It’s been a few years since I’ve flown on an airplane, but I remember Guinness during layovers, and, well, nothing during the flight because back then you just got Coke and pretzels.
Now, though, there is talk of our favorite phrase: “Craft beer.” Bart Watson, Chief Economist for the Brewers Association, mentions some of what’s being offered high in the sky. Jet Blue is offering Brooklyn, Frontier is serving Oskar Blues and New Belgium, and Delta has SweetWater (Georgia and Georgia!). These aren’t the only airlines he mentions—he goes into further detail in the video linked above.
He points out that the move to craft beer makes sense, because the demographics match. Frequent flyers tend to be employed, with disposable income, and the same goes for craft brew drinkers.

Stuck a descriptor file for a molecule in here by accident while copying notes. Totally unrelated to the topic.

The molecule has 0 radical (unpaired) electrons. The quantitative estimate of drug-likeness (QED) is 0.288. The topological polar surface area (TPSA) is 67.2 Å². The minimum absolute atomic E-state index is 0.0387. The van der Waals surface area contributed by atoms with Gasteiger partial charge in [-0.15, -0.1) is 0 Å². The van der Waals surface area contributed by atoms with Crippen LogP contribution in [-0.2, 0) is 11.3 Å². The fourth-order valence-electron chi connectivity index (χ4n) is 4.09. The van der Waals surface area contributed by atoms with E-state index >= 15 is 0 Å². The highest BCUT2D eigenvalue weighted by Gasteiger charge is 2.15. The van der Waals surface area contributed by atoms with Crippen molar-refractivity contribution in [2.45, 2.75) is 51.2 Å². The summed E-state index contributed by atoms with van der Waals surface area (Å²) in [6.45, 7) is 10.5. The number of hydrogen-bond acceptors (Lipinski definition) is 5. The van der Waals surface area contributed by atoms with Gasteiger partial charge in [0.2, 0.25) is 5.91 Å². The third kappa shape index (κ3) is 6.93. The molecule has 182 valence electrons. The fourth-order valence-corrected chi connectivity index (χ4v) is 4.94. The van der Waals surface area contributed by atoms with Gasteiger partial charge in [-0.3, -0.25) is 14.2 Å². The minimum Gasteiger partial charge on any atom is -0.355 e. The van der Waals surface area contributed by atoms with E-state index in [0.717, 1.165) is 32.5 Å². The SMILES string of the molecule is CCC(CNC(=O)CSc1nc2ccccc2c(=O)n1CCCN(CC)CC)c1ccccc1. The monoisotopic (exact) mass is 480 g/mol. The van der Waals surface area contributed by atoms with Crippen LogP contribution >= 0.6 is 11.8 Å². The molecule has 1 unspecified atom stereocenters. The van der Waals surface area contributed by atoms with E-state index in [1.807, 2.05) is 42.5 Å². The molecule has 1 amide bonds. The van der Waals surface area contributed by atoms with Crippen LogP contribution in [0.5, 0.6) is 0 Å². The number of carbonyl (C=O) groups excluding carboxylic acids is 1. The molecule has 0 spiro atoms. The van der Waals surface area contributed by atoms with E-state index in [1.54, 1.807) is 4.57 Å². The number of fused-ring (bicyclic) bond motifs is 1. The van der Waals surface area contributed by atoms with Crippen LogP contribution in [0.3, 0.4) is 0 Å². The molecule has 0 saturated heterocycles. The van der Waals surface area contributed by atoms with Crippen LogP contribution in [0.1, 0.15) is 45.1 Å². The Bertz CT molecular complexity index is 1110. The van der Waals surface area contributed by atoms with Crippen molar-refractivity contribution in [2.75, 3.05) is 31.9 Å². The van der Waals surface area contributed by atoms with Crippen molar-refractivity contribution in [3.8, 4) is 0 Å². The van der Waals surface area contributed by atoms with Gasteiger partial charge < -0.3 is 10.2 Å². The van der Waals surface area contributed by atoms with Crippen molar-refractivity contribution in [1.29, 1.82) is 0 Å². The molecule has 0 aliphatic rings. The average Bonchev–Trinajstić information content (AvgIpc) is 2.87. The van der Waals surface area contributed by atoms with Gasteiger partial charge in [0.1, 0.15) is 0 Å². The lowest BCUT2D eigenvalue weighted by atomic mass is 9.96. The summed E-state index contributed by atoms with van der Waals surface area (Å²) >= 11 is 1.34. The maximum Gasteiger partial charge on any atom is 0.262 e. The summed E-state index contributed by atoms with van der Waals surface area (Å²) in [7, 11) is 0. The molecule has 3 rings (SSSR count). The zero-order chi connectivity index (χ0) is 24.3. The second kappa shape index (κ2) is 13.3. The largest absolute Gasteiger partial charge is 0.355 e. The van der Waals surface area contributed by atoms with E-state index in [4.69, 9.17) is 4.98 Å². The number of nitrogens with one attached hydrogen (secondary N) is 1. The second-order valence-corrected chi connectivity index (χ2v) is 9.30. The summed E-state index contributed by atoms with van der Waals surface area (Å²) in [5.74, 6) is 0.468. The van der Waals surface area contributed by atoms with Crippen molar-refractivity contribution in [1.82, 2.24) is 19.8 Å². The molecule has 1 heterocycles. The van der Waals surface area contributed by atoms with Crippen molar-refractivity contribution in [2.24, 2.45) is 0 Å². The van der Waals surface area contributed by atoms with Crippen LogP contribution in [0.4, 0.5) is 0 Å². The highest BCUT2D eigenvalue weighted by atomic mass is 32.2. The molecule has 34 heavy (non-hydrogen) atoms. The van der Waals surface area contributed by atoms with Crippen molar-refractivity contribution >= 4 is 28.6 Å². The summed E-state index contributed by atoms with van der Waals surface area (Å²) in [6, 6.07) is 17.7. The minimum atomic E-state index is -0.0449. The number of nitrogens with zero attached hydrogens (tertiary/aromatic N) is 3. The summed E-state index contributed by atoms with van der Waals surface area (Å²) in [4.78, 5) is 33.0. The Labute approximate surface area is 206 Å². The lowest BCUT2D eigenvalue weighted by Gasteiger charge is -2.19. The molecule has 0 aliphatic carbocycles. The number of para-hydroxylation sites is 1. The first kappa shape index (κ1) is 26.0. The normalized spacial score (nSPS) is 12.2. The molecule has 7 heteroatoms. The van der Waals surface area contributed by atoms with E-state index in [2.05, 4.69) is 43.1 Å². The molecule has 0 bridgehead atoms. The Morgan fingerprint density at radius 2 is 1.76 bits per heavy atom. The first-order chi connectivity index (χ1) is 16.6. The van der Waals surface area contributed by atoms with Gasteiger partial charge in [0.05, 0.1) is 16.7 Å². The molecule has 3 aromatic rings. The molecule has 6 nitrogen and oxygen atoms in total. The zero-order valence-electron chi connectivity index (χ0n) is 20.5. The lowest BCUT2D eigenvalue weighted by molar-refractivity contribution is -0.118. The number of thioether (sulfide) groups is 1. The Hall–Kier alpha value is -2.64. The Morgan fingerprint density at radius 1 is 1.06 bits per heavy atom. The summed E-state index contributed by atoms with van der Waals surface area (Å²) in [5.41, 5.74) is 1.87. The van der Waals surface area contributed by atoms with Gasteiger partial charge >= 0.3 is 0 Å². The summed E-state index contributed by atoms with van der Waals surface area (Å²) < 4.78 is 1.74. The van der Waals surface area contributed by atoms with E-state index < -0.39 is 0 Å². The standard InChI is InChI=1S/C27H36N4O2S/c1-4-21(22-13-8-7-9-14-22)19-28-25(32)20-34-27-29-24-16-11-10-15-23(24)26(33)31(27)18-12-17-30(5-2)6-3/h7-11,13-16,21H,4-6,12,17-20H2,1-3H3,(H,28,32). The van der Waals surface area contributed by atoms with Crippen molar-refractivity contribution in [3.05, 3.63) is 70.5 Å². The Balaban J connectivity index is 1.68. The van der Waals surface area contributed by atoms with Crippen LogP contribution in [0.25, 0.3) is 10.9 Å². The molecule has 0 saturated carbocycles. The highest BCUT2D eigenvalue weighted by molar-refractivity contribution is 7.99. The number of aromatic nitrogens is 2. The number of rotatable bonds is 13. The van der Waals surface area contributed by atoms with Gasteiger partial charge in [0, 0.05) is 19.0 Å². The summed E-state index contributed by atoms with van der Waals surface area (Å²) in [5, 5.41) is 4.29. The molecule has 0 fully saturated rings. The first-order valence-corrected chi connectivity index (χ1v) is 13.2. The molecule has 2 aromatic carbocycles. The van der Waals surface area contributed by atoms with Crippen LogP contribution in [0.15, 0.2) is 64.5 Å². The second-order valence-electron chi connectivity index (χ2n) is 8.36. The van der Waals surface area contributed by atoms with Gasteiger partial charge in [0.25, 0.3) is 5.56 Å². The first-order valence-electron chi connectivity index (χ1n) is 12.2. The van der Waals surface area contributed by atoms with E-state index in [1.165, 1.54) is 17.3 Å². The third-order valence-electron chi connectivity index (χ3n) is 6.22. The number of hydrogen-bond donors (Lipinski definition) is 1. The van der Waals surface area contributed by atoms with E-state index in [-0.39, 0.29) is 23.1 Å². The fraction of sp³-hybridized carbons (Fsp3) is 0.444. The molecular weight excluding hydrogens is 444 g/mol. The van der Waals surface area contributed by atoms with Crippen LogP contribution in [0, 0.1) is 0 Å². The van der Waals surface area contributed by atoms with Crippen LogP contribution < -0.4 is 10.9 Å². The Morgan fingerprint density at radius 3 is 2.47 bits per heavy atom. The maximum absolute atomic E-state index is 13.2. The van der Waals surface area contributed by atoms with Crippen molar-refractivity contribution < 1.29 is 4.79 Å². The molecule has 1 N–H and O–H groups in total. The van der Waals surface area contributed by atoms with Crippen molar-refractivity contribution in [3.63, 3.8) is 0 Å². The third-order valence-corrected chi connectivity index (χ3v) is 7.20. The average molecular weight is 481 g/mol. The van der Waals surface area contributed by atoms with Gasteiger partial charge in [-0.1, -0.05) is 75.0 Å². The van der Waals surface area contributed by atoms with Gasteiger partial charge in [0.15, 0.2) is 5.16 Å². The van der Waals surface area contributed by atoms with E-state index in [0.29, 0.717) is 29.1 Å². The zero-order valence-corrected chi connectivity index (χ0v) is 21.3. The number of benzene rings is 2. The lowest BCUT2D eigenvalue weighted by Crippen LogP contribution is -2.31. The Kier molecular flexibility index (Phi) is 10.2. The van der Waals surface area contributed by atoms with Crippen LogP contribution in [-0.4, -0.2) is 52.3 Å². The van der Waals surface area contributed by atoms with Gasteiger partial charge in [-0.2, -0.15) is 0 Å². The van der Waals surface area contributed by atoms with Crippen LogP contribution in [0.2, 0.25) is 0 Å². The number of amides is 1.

Craft brew has become more desirable to airlines also because it is increasingly becoming available in cans, which are lighter and easier to transport.
The only drag to this is that you have to be at 37,000 feet. I attempted to find out if short-range commercial flights climb that high. Unfortunately, I got some freaky stories when I Googled “flight 37,000 feet,” so perhaps I’ll leave that for a follow-up one day.